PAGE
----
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Avirulent Salmonella Strains and Their Use to Model Behavior of the Pathogen in Water, Composts, in and on Vegetables


Outbreaks of gastroenteritis linked to pre- and post-harvest contamination of produce continue to raise questions about the ecology of human enteric pathogens in the production environment. Although experiments using nonpathogenic indicator organisms have been instrumental in the development of the environmental safety metrics, important biological differences exist between Salmonella, Shiga toxin-producing E. coli (STEC), fecal coliforms and other organisms used as indicators. These differences are reflected in the pathogens’ persistence in the pre- and post-harvest production environments even when indicator organisms are not detected. Because all outbreak strains of STEC and Salmonella are pathogenic, field studies with these organisms in an unaltered state are not feasible. Two Shiga toxin-defective mutants of EHEC have been used in field studies in California and Georgia. No such avirulent Salmonella surrogate suitable for field studies was developed. Here, we will develop avirulent surrogate strains of Salmonella and test their suitability for field studies. Cifuentes et al. (2001) and our preliminary data demonstrate that Salmonella virulence features are not involved in persistence on or in plants. Therefore, it should be feasible to develop avirulent Salmonella suitable for field studies and incapable of harming humans and the environment. Several precautions will be taken to achieve this goal: Pathogenicity islands will be precisely excised, strains will not harbor virulence plasmids, they will have a genetic barrier to mating and acquisition of virulence plasmids, and they will be free of features increasing their resistance to antibiotics. <P>
Such surrogates will be engineered and their suitability for field experiments will be established with the following objectives: <P>

Objective 1. Construct avirulent surrogates in the sequenced model strain S. Typhimurium ATCC 14028, and strains of Salmonella isolated from tomato-producing fields (S. Newport), a cantaloupe outbreak (S. Poona), and the tomato isolate S. Braenderup. Verify safety in mouse and chick models.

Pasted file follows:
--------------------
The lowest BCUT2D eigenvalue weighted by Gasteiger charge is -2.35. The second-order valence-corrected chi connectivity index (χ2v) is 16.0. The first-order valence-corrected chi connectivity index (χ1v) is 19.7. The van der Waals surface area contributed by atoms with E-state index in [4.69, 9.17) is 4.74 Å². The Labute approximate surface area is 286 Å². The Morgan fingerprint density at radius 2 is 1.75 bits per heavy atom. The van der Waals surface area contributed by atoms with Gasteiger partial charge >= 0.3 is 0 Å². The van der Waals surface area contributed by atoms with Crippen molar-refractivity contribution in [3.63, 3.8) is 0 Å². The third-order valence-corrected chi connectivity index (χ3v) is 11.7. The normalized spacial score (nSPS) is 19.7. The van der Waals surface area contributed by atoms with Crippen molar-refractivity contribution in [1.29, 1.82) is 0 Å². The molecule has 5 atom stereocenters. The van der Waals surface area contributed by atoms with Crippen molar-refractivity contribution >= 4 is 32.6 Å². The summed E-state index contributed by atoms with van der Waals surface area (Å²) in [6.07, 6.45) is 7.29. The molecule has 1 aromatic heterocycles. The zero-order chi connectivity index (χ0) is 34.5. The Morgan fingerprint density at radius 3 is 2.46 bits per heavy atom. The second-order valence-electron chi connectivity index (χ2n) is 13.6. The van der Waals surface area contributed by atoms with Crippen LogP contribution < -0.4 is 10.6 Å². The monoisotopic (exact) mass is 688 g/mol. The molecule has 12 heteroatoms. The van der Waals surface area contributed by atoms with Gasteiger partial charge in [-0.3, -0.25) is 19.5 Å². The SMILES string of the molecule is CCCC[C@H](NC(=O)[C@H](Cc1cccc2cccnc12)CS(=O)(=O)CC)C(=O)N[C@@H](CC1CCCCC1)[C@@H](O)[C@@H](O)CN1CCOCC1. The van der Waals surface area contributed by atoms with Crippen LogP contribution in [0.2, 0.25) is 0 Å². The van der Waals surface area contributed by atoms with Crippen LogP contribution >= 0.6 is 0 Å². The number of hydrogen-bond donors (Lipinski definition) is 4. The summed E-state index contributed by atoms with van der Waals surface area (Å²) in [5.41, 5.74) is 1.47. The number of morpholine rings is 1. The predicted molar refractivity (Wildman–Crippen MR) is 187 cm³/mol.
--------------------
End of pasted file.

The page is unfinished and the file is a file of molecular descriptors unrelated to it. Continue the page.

Objective 2. Determine whether surrogate strains can be detected with common isolation and identification protocols. Culture-based approaches for detecting surrogates and distinguishing them from the wild type salmonellae will be explored. Because the strains will lack virulence genes commonly used for the identification of Salmonella, we will validate a new set of PCR primers for the molecular detection of the surrogates and their differentiation from field isolates.
Objective 3. Test the fitness of the avirulent strains during attachment to surfaces (stainless steel, plastics commonly used in vegetable production facilities, rubber gloves) and on red and green tomatoes, spinach and cantaloupes; and the persistence within tomatoes and cantaloupes. Test the strains’ sensitivity to common chemicals used in fruit and vegetable production (pesticides, herbicides) and post-harvest treatments (chlorine, produce washes).
Objective 4. Test the field fitness of the surrogate strains in irrigation water, manure and compost.
Upon completion of this project, we will have a series of avirulent strains of Salmonella suitable for on-site experiments aimed at defining fitness of the pathogen under the production conditions. Preliminary experiments conducted with mutants in S. Typhimurium ATCC14028 suggest feasibility of the proposed approach.

Danyluk, Michelle; McClelland, M; Teplitski, Max
University of Florida
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